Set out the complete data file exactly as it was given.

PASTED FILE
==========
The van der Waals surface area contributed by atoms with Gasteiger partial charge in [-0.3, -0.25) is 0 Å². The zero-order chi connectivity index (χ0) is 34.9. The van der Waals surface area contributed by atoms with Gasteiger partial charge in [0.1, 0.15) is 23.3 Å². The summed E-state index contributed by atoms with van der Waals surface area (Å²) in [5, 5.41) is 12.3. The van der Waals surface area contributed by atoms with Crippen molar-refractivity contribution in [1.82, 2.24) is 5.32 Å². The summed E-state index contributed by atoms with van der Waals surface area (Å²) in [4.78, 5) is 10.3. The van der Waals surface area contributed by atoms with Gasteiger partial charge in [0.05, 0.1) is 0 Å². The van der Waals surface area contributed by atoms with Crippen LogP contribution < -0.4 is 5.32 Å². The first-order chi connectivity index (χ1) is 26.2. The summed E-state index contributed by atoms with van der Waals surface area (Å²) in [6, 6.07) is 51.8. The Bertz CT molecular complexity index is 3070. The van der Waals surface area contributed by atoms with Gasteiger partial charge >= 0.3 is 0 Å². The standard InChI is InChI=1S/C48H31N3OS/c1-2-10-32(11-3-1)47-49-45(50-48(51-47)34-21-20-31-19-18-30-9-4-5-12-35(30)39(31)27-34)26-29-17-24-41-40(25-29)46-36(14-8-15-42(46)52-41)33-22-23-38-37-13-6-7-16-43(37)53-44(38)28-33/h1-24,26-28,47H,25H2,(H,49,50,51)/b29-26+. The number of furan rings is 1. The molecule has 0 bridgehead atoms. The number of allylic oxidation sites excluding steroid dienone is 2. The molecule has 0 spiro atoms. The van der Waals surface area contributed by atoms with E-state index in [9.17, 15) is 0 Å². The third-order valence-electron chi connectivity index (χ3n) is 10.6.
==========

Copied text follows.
The van der Waals surface area contributed by atoms with Gasteiger partial charge in [-0.3, -0.25) is 0 Å². The zero-order chi connectivity index (χ0) is 34.9. The van der Waals surface area contributed by atoms with Gasteiger partial charge in [0.1, 0.15) is 23.3 Å². The summed E-state index contributed by atoms with van der Waals surface area (Å²) in [5, 5.41) is 12.3. The van der Waals surface area contributed by atoms with Crippen molar-refractivity contribution in [1.82, 2.24) is 5.32 Å². The summed E-state index contributed by atoms with van der Waals surface area (Å²) in [4.78, 5) is 10.3. The van der Waals surface area contributed by atoms with Gasteiger partial charge in [0.05, 0.1) is 0 Å². The van der Waals surface area contributed by atoms with Crippen LogP contribution < -0.4 is 5.32 Å². The first-order chi connectivity index (χ1) is 26.2. The summed E-state index contributed by atoms with van der Waals surface area (Å²) in [6, 6.07) is 51.8. The Bertz CT molecular complexity index is 3070. The van der Waals surface area contributed by atoms with Gasteiger partial charge >= 0.3 is 0 Å². The standard InChI is InChI=1S/C48H31N3OS/c1-2-10-32(11-3-1)47-49-45(50-48(51-47)34-21-20-31-19-18-30-9-4-5-12-35(30)39(31)27-34)26-29-17-24-41-40(25-29)46-36(14-8-15-42(46)52-41)33-22-23-38-37-13-6-7-16-43(37)53-44(38)28-33/h1-24,26-28,47H,25H2,(H,49,50,51)/b29-26+. The number of furan rings is 1. The molecule has 0 bridgehead atoms. The number of allylic oxidation sites excluding steroid dienone is 2. The molecule has 0 spiro atoms. The van der Waals surface area contributed by atoms with E-state index in [9.17, 15) is 0 Å². The third-order valence-electron chi connectivity index (χ3n) is 10.6.